You mean h to gh right?
1%homeless wrote:There are tons of dialects in England.
You should try the Netherlands. Dialects galore.
annis wrote:Since I last replied to this thread I have changed my mind, and I now favor the zd and only zd interpretation for zeta.
Should array indices start at 0 or 1? My compromise of 0.5 was rejected without, I thought, proper consideration.
benissimus wrote:For example, the word [face=SPIonic]e#zomai[/face], root "sed-", I assumed an S had been added between the stem and the personal endings (for some reason...). This is the only example I can think of at the moment (I am a newbie as you know)... perhaps there is another explanation for this word?
For example, the word [face=SPIonic]e)/zomai[/face], root "sed-", I assumed an S had been added between the stem and the personal endings (for some reason...). This is the only example I can think of at the moment (I am a newbie as you know)... perhaps there is another explanation for this word?
Bert wrote:If 500 years from now people notice that 'impossible' was often misspelled as 'imposhible', they would have a good indication that the double S probably was pronounced as sh.
We can see that in the misspelling of tough as touff or tuff.
We also have a good indication from the spelling that tough was probably pronounced differently in the past than it is now.
ThomasGR wrote:It-s true that "s" before voiced consonants becomes (iat least n most cases) also voiced, and in some cases the previous or following consonant is ommited, but please do not pronounce it "zd" or "dz". It's an insult to the ears. Be sufficient speaking it "z".
I can, with effort, read Chaucer in Middle English. If I want his verses to scan, however, I have to do all sorts of things my native English doesn't do. For example, "pierced" will have two syllables. If I don't make these concessions to the changes of just under a millennium, the verse is ruined.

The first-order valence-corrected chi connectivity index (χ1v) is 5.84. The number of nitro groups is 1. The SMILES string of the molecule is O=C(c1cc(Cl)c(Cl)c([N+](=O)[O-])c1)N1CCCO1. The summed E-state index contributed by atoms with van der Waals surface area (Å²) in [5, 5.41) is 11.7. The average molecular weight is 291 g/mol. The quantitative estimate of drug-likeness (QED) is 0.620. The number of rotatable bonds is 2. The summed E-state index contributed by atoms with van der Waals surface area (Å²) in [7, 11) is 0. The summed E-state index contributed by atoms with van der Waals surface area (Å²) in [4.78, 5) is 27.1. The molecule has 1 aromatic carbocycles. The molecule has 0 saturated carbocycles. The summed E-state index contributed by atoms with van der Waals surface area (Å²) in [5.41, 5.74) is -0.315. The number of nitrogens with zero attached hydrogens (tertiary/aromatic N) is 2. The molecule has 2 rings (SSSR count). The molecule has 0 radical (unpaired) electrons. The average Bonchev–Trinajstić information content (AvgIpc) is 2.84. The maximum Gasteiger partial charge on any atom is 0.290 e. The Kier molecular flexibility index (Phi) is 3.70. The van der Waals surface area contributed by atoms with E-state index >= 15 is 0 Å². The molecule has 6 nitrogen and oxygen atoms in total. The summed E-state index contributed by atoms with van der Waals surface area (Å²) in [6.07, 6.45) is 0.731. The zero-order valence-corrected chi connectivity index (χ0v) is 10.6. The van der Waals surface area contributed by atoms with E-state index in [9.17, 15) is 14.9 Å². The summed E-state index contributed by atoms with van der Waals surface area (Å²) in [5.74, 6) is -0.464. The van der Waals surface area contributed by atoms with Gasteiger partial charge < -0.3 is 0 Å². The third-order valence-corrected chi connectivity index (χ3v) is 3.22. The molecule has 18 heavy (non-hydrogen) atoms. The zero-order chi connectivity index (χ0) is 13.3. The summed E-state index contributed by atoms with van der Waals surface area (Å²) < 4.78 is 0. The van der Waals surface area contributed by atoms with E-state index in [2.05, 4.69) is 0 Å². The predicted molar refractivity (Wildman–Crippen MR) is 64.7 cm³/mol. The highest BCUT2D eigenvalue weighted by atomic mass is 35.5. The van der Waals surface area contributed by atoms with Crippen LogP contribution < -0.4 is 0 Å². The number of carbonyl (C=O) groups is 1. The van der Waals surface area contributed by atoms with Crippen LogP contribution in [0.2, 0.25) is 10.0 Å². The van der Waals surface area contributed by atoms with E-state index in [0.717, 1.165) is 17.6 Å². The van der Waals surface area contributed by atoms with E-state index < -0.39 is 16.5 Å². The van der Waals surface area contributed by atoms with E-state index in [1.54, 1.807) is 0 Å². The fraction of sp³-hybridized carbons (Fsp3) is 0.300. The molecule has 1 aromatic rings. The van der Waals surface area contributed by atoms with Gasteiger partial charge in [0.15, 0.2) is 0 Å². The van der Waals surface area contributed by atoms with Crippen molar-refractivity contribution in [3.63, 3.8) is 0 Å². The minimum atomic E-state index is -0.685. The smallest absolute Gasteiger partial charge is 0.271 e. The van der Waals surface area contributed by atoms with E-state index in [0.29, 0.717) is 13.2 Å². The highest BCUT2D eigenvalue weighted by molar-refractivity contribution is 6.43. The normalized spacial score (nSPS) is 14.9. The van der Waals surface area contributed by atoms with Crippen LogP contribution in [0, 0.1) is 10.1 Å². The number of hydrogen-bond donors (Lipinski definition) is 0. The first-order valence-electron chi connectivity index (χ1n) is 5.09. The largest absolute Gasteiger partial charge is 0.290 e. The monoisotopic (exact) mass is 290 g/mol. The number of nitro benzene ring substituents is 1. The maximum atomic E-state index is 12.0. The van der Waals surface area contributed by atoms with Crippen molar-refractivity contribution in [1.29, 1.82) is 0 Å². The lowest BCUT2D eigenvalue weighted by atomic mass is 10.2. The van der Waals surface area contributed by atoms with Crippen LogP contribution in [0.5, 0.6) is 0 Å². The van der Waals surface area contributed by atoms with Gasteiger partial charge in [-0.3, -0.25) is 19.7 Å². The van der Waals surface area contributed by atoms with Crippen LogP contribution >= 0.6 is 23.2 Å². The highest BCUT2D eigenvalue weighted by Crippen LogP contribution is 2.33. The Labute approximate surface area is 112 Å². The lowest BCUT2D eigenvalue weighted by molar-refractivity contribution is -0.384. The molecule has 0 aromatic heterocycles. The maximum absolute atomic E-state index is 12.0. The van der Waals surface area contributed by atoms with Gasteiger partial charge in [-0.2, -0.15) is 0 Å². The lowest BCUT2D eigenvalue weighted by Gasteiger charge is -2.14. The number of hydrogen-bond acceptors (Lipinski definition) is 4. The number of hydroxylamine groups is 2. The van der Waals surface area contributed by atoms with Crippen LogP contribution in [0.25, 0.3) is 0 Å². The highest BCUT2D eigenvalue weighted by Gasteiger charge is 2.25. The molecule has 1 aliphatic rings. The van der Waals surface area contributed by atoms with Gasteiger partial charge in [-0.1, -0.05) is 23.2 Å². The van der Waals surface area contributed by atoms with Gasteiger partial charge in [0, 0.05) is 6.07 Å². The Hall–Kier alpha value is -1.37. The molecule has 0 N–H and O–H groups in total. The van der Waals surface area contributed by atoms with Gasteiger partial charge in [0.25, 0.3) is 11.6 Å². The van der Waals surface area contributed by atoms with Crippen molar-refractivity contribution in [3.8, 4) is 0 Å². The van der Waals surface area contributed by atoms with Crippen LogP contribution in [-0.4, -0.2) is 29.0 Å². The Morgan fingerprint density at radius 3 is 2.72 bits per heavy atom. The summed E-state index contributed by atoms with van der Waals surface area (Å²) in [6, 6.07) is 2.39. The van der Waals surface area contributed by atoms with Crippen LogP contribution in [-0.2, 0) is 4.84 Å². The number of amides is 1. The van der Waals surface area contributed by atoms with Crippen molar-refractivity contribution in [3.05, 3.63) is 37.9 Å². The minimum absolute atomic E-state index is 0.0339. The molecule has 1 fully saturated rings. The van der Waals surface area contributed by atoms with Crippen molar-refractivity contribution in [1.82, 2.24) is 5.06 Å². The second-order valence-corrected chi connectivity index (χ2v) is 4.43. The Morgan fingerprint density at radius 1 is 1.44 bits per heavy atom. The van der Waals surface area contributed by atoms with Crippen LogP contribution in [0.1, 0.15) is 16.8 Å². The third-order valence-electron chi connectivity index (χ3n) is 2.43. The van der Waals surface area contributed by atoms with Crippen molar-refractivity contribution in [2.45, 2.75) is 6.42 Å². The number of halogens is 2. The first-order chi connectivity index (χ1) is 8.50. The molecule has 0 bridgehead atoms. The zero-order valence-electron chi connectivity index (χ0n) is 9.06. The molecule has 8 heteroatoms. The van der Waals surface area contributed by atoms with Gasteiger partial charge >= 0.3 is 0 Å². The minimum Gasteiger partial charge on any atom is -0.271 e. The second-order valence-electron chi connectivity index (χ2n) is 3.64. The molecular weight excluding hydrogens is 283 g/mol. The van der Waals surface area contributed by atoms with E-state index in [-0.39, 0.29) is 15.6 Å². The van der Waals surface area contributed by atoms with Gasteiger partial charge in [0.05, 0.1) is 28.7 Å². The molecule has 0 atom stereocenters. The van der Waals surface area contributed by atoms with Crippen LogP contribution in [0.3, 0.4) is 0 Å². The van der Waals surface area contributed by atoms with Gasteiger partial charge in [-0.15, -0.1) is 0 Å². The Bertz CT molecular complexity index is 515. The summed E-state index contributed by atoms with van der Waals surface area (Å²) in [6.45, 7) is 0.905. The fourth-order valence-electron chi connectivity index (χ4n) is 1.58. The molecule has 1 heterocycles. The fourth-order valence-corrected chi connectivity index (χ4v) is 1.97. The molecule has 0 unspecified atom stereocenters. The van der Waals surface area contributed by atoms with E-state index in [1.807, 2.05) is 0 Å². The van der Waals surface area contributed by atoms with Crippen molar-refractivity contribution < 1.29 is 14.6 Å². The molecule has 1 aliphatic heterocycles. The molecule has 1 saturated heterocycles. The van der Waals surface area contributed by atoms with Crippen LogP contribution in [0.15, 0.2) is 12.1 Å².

ThomasGR wrote:]We don't have sufficient data as to how English sounded in those days,
and your try will be an insult to those poets.
Any other attempt is fruitless.
annis wrote:I don't understand why you're dismissing the use of all the scholarship that has gone into this question, even if you're not interested in using a reconstructed pronunciation yourself.
ThomasGR wrote: Simple, we don't have data to do this,
and saying we may make this and that assumption and agree that "?" is "??" is totally wrong.
Bert wrote:William, has your pronunciation changed along with your opinion how Zeta should be pronounced?
I happen to know that both Bert and Benissimus are reading Homer, so I can either recommend a pronunciation that is known incorrect, or one that is possibly correct. I'm going to recommend the possibly correct version.
The impossibility of pronouncing the diphthongs in diaeresis (i.e. each vowel distinctly) becomes obvious also from a word such as Eu0aoi=oi (see IGA 110, 2, early VIth c. B.C.). This word, which consists of seven vowels, pronounced in the Erasmian way, would give the comical sound: ‘E-u-a-o-i-o-i’ — as if it were an exercise in vowel mnemonics. Surely the correct pronunciation was between ‘Eva-ü-ü’ and ‘Eva-í-i’.
Greek pronunciation cannot be determined by what is possible or acceptable in other languages.
Since accent as stress is integral to all speech, its existence in Greek must be as old as the language itself.
However, the form of the circumflex only indicated that it was the result of the contraction of two vowels, one o0cuno&menon the other baruno&menon, but it had no rising and falling tone in pronunciation — an impossibility in actual speech,
When the Greeks in time came to use the monographs [face=spionic]Q, F, X[/face] in place of the digraphs, the Romans had no equivalents for these letters except for [face=spionic]F[/face], hence Latin F is usually transcribed with [face=spionic]F[/face]!